Carat - This is the unit of weight used for diamonds, a word derived from carob seeds used to balance scales in ancient times.
A carat is equal to 200 milligrams and there are 142 carats to an ounce. Carats are further subdivided into points. There are 100 points to a carat. For example, a 45-point diamond weighs a little less than half a carat. Because larger diamonds are quite rare, they have a greater value per carat.
Color - Although a diamond may be any color of the spectrum, grading a cut stone for color means deciding the amount by which it deviates from the whitest possible (truly colorless). Completely colorless, icy-white diamonds are rare, and therefore, more valuable. The best way to see the true color of a diamond is looking at it against a white surface. Although most diamonds are a shade of white, they do come in all colors - pale yellow, canary, pink, red, green, blue and brown. These are called "fancies," and they are valued for their depth of color, just as white diamonds are valued for their lack of color. The famous Hope Diamond is blue, and the well-known Tiffany Diamond is canary.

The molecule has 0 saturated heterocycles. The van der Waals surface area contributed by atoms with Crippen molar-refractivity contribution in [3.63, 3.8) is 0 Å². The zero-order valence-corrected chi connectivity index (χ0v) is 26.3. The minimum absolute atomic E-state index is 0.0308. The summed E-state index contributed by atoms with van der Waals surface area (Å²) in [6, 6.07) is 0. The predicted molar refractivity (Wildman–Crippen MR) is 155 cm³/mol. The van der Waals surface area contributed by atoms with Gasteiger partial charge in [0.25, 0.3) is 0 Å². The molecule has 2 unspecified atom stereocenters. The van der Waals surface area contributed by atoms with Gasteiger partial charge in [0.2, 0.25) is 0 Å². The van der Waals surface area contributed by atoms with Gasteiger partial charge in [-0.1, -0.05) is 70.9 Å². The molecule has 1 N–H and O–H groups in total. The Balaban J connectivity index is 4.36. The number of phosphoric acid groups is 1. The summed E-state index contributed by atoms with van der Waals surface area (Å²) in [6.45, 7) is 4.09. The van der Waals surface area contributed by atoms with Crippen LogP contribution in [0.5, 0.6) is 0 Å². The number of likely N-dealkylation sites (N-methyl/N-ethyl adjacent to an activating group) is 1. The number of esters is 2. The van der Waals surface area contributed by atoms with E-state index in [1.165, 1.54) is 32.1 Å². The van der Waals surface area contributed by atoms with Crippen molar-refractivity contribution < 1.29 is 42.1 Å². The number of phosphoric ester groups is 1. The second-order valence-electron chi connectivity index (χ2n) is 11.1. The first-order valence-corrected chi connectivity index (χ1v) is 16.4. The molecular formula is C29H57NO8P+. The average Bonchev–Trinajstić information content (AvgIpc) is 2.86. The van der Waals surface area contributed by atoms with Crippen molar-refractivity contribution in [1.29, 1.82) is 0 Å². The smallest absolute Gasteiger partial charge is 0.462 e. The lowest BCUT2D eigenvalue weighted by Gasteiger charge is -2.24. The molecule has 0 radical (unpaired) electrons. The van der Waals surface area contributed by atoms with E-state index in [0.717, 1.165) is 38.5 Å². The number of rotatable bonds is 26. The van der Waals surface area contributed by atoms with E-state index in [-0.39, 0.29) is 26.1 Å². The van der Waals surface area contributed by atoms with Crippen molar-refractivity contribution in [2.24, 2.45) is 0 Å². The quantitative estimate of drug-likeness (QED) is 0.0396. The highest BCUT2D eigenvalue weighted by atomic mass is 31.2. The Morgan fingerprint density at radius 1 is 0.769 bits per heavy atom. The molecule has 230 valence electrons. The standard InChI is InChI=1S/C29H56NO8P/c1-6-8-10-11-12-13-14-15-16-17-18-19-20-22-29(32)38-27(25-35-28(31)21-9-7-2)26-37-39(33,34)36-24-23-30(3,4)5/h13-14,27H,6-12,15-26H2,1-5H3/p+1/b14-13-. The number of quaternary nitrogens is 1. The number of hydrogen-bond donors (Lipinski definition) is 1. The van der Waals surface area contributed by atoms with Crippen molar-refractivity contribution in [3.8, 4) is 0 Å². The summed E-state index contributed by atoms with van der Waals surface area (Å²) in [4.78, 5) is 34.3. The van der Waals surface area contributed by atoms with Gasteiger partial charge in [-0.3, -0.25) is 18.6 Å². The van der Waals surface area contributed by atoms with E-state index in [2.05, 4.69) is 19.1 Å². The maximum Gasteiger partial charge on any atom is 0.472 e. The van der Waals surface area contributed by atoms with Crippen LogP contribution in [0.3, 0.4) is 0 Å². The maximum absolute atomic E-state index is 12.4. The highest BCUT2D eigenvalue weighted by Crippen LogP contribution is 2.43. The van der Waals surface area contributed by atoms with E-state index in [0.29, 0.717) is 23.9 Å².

Clarity - A diamond's clarity is determined by taking into account the number, size, placement, color and nature of any internal "inclusions" or external surface irregularities. Inclusions are Nature's birthmarks - imperfections such as spots, bubbles or lines - included in the stone when it was crystallized from carbon millions of years ago. These marks make each stone unique, for no two diamonds have the same inclusions in the same places. When inclusions do not interfere materially with the passage of light through the stone, they do not affect its beauty. However, the fewer the inclusions, the more valuable the diamond. Under Federal Trade Commission rules, a diamond can be called "flawless" only when no imperfections are visible to a trained eye under 10 power magnification and in good light. Gemological Institute of America's (GIA) quality analysis system is the most widely used for grading gemstones in the United States. Clarity is graded according to the relative position of the diamonds on the Flawless-to-Imperfect scale.
Cut - Diamonds are cut according to an exact mathematical formula. A finished diamond has 58 "facets," which are the small, flat polished planes cut into a diamond, so that the maximum amount of light is reflected back to the viewer's eye. This reflection is called "brilliance," and is extremely important in evaluating the quality of a diamond. The widest circumference of a diamond is the "girdle." Above the girdle are 32 facets plus the "table," the largest and topmost facet. Below the girdle there are 24 facets plus the "culet," or point. Cut also deals with the shape of the diamond. Traditional shapes are round, emerald, marquise, pear, oval and heart.
Your diamond engagement ring marks the beginning of your life together. And, it will remain a symbol of your love and commitment to marry.
Houston Jewelry's Unique Lifetime Diamond Jewelry Trade In Policy